First comes love, then comes marriage

After one-year partnership on Phase I trial electronic data capture solutions, OmniComm acquires EDC assets of Logos Technologies

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FORT LAUDERDALE, Fl.—Little more than a year after OmniComm Systems Inc. integrated its electronic data capture (EDC) solutions with the data capture systems of Logos Technologies to expand the use of EDC in Phase I to Phase IV clinical trials, OmniComm has made the partnership permanent by acquiring several of Logos' data collection modules.

The deal, announced in August, gives OmniComm the subject recruitment, subject screening and EDC modules of the newest version of Logos' ALPHADAS data collection technology suite. It also gives OmniComm contracts to older versions of the technology and four development employees. Specific financial details were not disclosed.

For the last year, ALPHADAS has been paired with OmniComm's TrialMaster trial management software in an interface that allows the companies' Phase I research customers to capture data directly from the patient's bedside, then export, archive and share the data in various reports and formats. But the technology's fate recently fell into limbo when its owner, U.K.-based Logos subsidiary Logos Technologies Ltd., was placed into insolvency. After 10 minutes of negotiating with the insolvency administrator, OmniComm purchased the company's EDC assets, says OmniComm CEO Stephen Johnson.

"We've been partners for a year, and we had a great honeymoon, and now we have a great marriage," Johnson says. "The synergies between the companies were fairly obvious from the get-go, so we decided to go the extra mile and acquire the EDC assets from the company."

The integration of Logos' software, which is used to collect clinical trial data gathered while conducting Phase I trials, and OmniComm's TrialMaster software, which is primarily used in later stage clinical trials, has given both companies' customers a product that covers all aspects of the Phase I process from subject recruitment and clinical workflow management to laboratory sample management, Johnson says.

"Probably the nicest thing about this acquisition is that both technologies are on the same Microsoft .NET framework," Johnson says. "This makes it very easy to move data back and forth between the two systems. From an informatics standpoint, customers who used Logos to capture information no longer have to transfer that information from Logos to a back-end system. Luckily, ALPHADAS' pioneers designed it to be integrated with another solution to process data. We have cut out a lot of those manual steps, which makes a lot less work for our customers."

Because only a small number of EDC companies specialize in the Phase I market, the acquisition represents an important addition to OmniComm's overall corporate growth strategy, Johnson says. The Phase I trial sector is among the fastest growing segments of the clinical research industry, according to market research firm Health Industry Insights, and the EDC market is forecasted to reach $120 million in 2010 in the Phase I sector alone.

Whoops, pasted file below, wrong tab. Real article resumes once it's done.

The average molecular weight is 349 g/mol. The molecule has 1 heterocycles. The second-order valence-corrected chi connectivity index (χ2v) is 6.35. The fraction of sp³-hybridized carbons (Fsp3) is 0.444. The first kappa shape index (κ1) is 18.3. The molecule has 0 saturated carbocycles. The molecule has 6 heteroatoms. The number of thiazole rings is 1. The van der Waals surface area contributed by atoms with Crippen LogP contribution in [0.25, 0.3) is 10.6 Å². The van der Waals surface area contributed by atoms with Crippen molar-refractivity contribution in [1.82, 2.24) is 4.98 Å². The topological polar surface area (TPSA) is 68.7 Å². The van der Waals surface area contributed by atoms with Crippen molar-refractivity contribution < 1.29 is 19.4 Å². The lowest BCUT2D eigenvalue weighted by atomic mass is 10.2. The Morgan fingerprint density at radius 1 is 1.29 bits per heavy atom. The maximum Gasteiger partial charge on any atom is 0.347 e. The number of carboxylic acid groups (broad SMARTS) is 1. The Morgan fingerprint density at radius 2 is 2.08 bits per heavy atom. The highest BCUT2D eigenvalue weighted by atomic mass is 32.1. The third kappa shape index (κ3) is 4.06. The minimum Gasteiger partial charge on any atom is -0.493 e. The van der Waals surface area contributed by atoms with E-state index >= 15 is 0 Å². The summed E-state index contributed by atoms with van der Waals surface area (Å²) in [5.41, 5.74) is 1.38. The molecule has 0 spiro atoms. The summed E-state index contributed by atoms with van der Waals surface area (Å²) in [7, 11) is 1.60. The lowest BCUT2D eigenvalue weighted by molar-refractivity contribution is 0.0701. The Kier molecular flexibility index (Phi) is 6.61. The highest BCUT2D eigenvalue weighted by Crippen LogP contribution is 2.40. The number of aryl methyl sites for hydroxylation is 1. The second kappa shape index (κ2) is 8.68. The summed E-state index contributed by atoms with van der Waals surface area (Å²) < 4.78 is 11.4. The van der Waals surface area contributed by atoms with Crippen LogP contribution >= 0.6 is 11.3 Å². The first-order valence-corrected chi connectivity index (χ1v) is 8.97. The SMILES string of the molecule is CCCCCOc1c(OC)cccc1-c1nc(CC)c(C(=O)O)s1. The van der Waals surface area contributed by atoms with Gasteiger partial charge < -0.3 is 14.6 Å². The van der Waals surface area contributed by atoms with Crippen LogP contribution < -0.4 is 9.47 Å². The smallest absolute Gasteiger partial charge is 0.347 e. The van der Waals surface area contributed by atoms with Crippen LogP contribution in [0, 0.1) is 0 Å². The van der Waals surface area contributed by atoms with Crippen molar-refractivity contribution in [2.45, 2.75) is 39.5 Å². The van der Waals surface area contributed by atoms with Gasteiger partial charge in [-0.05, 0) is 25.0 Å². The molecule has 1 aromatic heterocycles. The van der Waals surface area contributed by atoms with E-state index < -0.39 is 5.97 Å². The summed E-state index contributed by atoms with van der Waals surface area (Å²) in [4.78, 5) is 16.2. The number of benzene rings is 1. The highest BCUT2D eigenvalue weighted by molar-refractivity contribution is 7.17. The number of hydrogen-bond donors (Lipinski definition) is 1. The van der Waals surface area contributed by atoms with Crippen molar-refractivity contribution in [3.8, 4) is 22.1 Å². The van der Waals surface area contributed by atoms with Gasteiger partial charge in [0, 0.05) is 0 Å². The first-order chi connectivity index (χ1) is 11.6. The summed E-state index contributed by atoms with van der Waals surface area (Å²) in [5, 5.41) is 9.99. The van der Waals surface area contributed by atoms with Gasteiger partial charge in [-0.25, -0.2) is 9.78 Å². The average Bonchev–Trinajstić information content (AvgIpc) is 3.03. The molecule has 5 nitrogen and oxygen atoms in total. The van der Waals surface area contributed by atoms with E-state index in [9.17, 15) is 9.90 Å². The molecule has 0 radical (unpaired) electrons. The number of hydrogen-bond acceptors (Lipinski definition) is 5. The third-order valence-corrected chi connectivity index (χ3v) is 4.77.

Omnicomm currently counts two top 20 pharmas, one of the largest Phase I clinics in the world and one of the top 5 contract research organizations as its customers, and expects that large pharmas in particular will be a prime consumer of its new product, which is tentatively being called TrialMaster Phase I, Johnson says.

"The Phase I market is one we have always been comfortable with because we were born out of a Phase 1 unit at Mt Sinai," he says. "Phase I studies are very unique these days and have become very complex. Most traditional EDC companies cannot handle Phase 1 studies. Only a few companies can handle these types of 'seed and bleed' studies, where you must collect data up to the minute, or even the second, and analyze it."

The acquisition of Logos' EDC assets fits well with OmniComm's recent acquisition of eResearch Technology's data capture unit, Johnson adds.

"Some of the customers we acquired from Logos were also customers of eRT," he says. "Now, all of those customers are able to keep those services under one roof and get a much broader offering. In the long run, things will run much more smoothly for them because their projects will be handled by one vendor."

But OmniComm's growth plans do not stop there, Johnson adds. The company is in talks to acquire several other companies and expects to make another significant announcement before the end of this year. Ultimately, OmniComm's goal is to become a $100 million company, he says.

"A few months ago, we announced to the world that we're in acquisition mode," he says. "It's a buyer's market right now. Because of the economy, there are a lot of small companies with great technologies out there that can't make a go of it because funding sources are drying up. We're looking to buy technologies that are complementary to EDC in order to broaden our product and service offerings to our customers, and we have a great market to go out there and buy those technologies, rather than build them, which would take time and resources."

At press time, Logos Technologies Ltd. was scheduled for dissolution. Simon Kemp, the company's managing director, said in a statement that it looks forward to becoming a part of OmniComm.

"OmniComm's team of industry professionals was a key factor in our decision-making process," Kemp said. "We have worked closely with OmniComm in the past with several joint clients and see this as an opportunity to enhance and fully integrate the Logos products with OmniComm's eClinical solutions. Our clients, which include Top 10 Pharmaceutical, leading Academic and Clinical Research Organizations, will also benefit from working with a larger global company like OmniComm."

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